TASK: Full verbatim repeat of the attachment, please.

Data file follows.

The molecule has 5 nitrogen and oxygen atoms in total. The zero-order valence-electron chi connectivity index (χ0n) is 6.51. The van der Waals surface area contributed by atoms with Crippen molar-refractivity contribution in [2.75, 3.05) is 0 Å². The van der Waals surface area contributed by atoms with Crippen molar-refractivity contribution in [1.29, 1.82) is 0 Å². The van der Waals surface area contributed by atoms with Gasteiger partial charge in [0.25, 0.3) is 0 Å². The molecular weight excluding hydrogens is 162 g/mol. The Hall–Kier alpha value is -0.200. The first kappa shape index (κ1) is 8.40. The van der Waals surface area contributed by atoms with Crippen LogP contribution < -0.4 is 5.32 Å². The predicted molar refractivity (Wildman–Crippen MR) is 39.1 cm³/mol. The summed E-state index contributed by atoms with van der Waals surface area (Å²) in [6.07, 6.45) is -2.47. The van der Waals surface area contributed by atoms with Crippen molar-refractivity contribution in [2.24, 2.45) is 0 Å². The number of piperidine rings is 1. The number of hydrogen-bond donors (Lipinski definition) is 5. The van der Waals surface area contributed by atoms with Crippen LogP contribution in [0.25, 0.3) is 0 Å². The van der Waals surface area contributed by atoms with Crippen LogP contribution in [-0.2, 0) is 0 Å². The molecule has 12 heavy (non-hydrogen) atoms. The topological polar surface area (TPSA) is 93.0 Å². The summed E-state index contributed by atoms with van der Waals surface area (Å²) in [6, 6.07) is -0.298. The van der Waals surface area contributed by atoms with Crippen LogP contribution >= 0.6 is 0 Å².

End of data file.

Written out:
The molecule has 5 nitrogen and oxygen atoms in total. The zero-order valence-electron chi connectivity index (χ0n) is 6.51. The van der Waals surface area contributed by atoms with Crippen molar-refractivity contribution in [2.75, 3.05) is 0 Å². The van der Waals surface area contributed by atoms with Crippen molar-refractivity contribution in [1.29, 1.82) is 0 Å². The van der Waals surface area contributed by atoms with Gasteiger partial charge in [0.25, 0.3) is 0 Å². The molecular weight excluding hydrogens is 162 g/mol. The Hall–Kier alpha value is -0.200. The first kappa shape index (κ1) is 8.40. The van der Waals surface area contributed by atoms with Crippen LogP contribution < -0.4 is 5.32 Å². The predicted molar refractivity (Wildman–Crippen MR) is 39.1 cm³/mol. The summed E-state index contributed by atoms with van der Waals surface area (Å²) in [6.07, 6.45) is -2.47. The van der Waals surface area contributed by atoms with Crippen molar-refractivity contribution in [2.24, 2.45) is 0 Å². The number of piperidine rings is 1. The number of hydrogen-bond donors (Lipinski definition) is 5. The van der Waals surface area contributed by atoms with Crippen LogP contribution in [0.25, 0.3) is 0 Å². The van der Waals surface area contributed by atoms with Crippen LogP contribution in [-0.2, 0) is 0 Å². The molecule has 12 heavy (non-hydrogen) atoms. The topological polar surface area (TPSA) is 93.0 Å². The summed E-state index contributed by atoms with van der Waals surface area (Å²) in [6, 6.07) is -0.298. The van der Waals surface area contributed by atoms with Crippen LogP contribution >= 0.6 is 0 Å².